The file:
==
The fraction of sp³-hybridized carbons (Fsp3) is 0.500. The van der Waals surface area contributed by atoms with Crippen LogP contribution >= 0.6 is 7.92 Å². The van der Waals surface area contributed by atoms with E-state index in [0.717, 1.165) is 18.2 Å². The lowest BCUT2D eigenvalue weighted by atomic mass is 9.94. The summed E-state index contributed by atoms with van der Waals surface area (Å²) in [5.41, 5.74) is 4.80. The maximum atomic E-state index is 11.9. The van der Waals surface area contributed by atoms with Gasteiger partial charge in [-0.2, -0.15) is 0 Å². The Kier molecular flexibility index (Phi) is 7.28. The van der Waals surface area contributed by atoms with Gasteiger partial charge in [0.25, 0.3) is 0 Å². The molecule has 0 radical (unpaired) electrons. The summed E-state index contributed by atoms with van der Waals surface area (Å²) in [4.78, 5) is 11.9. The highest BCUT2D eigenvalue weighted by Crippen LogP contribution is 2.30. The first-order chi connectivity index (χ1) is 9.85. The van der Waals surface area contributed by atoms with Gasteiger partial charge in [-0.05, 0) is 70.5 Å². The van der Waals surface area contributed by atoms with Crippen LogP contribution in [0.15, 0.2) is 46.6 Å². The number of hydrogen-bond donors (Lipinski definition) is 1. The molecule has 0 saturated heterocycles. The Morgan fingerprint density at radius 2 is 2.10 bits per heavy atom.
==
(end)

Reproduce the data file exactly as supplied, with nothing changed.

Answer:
The fraction of sp³-hybridized carbons (Fsp3) is 0.500. The van der Waals surface area contributed by atoms with Crippen LogP contribution >= 0.6 is 7.92 Å². The van der Waals surface area contributed by atoms with E-state index in [0.717, 1.165) is 18.2 Å². The lowest BCUT2D eigenvalue weighted by atomic mass is 9.94. The summed E-state index contributed by atoms with van der Waals surface area (Å²) in [5.41, 5.74) is 4.80. The maximum atomic E-state index is 11.9. The van der Waals surface area contributed by atoms with Gasteiger partial charge in [-0.2, -0.15) is 0 Å². The Kier molecular flexibility index (Phi) is 7.28. The van der Waals surface area contributed by atoms with Gasteiger partial charge in [0.25, 0.3) is 0 Å². The molecule has 0 radical (unpaired) electrons. The summed E-state index contributed by atoms with van der Waals surface area (Å²) in [4.78, 5) is 11.9. The highest BCUT2D eigenvalue weighted by Crippen LogP contribution is 2.30. The first-order chi connectivity index (χ1) is 9.85. The van der Waals surface area contributed by atoms with Gasteiger partial charge in [-0.05, 0) is 70.5 Å². The van der Waals surface area contributed by atoms with Crippen LogP contribution in [0.15, 0.2) is 46.6 Å². The number of hydrogen-bond donors (Lipinski definition) is 1. The molecule has 0 saturated heterocycles. The Morgan fingerprint density at radius 2 is 2.10 bits per heavy atom.